By Patrick Williams, NHL.com
GRAND RAPIDS, Mich. -- Grand Rapids Griffins coach Todd Nelson often speaks about the concept of the art and science of guiding a team.
"The science is all of the systems work," Nelson said. "The art is getting the guys to play hard for you and trying to mesh your team together. We came together as a group really early in the season."
Grand Rapids won its second Calder Cup championship in five seasons Tuesday. A 4-3 win against the stubborn Syracuse Crunch in Game 6 of the Calder Cup Final ended a 15-4 postseason, 10-0 at home.
For Nelson, it is the third Calder Cup championship of his career. He is also the third person in AHL history to win it as a player, assistant coach and coach.
Nelson arrived in Grand Rapids before last season after a 46-game coaching audition with the Edmonton Oilers in 2014-15. Nelson had replaced Dallas Eakins as coach and went 17-25-9. Changes in Edmonton meant that Nelson had to revive his coaching career.
"After I left Edmonton, I was looking for a place to re-establish myself," Nelson said.
Grand Rapids fit perfectly for Nelson, who had spent parts of four seasons in the city as a player and one season as an assistant. For the Detroit Red Wings, Nelson was an easy fit after they promoted Jeff Blashill to coach from Grand Rapids.
"This job was open, and I knew that they would give me the chance to win here," Nelson said. "That's why I came here. I came here for one reason, and that is the Calder Cup."
Praise for Nelson is abundant up and down the Griffins' roster.
"He is one of the greatest coaches that I've played for, ever," said veteran forward Mitch Callahan, who was also on the 2013 championship team that Blashill coached. "I've played for a lot of great coaches in my career too."
Said defenseman Dylan McIlrath, "[Nelson] is amazing. He is one of the best player coaches that I've had the chance of meeting. He has such a great balance of working with us as players and having a great system in place to just let us go out and play."
Players cited the environment created by Nelson along with the type of personalities and talent that Detroit management seeks as a significant reason for the Griffins' success.
"Honestly, they're like nagging siblings," 34-year-old captain Nathan Paetsch said of his teammates. "You know they love each other. They fight, hug, do everything together. It's so special."
"They call me 'Uncle Nate.' It's how I feel. They're family. I care so much about all of the guys on this team. It's just a special group. The young guys are great kids. Everybody just cared so much about each other, and it showed."
Leadership is abundant in Grand Rapids well beyond Nelson. It starts with Paetsch, a veteran of 167 NHL games with the Buffalo Sabres and Columbus Blue Jackets, and extends to Callahan and veterans Brian Lashoff, Matt Ford, Ben Street, Eric Tangradi, and beyond.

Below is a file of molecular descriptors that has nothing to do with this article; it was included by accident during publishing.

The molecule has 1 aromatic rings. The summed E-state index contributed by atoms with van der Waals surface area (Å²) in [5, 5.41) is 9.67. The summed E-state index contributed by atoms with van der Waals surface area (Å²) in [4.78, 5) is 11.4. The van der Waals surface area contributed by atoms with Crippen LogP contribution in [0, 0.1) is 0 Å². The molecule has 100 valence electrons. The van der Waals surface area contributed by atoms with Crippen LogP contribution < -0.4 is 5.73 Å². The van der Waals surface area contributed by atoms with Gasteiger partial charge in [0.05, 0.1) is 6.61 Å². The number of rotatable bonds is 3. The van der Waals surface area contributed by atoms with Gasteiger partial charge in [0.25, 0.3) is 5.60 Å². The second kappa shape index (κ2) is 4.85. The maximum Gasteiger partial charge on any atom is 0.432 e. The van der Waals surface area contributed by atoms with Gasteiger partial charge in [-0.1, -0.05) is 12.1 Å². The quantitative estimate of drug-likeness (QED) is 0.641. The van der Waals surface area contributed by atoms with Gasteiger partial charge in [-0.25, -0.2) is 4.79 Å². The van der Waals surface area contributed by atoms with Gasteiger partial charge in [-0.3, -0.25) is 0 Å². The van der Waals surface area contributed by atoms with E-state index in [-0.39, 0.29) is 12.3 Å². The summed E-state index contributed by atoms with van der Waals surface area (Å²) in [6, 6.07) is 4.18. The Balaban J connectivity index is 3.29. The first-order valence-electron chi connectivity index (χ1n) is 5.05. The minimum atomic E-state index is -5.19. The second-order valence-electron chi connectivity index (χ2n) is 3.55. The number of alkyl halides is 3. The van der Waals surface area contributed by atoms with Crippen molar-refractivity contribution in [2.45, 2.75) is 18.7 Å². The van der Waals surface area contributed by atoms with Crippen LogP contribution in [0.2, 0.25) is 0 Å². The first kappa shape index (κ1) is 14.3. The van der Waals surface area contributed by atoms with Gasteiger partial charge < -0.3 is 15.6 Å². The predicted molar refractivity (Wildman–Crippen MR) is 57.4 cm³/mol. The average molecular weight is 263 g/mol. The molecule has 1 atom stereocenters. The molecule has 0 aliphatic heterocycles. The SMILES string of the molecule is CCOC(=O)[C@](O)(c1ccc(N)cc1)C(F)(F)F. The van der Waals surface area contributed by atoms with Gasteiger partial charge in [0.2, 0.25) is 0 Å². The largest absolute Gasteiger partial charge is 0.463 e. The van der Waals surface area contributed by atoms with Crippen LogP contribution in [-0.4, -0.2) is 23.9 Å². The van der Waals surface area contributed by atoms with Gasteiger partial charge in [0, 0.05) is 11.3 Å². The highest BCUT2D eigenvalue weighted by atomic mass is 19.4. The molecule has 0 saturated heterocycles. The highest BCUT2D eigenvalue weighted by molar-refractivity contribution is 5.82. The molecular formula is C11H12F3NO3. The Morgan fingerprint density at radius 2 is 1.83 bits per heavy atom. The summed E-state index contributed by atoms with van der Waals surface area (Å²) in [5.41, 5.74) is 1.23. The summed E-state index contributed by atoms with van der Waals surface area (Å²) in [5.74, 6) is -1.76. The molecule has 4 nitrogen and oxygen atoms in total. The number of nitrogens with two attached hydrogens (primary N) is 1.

That leadership was on display in Game 6, Nelson said.
Syracuse won Game 5 to extend the series, and led Grand Rapids 3-2 at the end of the second period in Game 6. Grand Rapids was staring at the possibility of Game 7 after having led the series 3-1.
Said Nelson, "I wouldn't say [there was panic. There was] concern after the second period. A couple of players stepped up. I could hear them through the door."
The message went through. Grand Rapids scored twice in the third period to win the series. They broke three Syracuse leads in Game 6.
"[Paetsch is] a great character guy," McIlrath said. "He has been through the ringer at every level. He is a calming presence. He doesn't say a whole lot, but when he does, everybody listens."
"Just even in the [second] intermission, he was a calming presence. We knew we had a job to do, and we did it."
Grand Rapids finished third in the AHL with 100 points in the regular season. The Griffins have averaged 97 points in the past four seasons, part of that being a result of the team-first culture that Nelson has fostered.
"You've got to have roles on a championship team," said fourth-line forward Colin Campbell, a key part of Grand Rapids penalty kill.
"Everybody is not going to get to be a scorer. There are defensive guys, [penalty-killing] guys. You embrace your role, you put together something like this, and it's a special feeling."
In the meantime, Nelson and his players have a championship to celebrate. One of those players is McIlrath, who arrived in Grand Rapids after spending time with the New York Rangers and Florida Panthers organizations in a season that included being traded twice.
"All of the different cities, the different hotel rooms, the travel, it doesn't matter," McIlrath said.
"I'm a Calder Cup champion."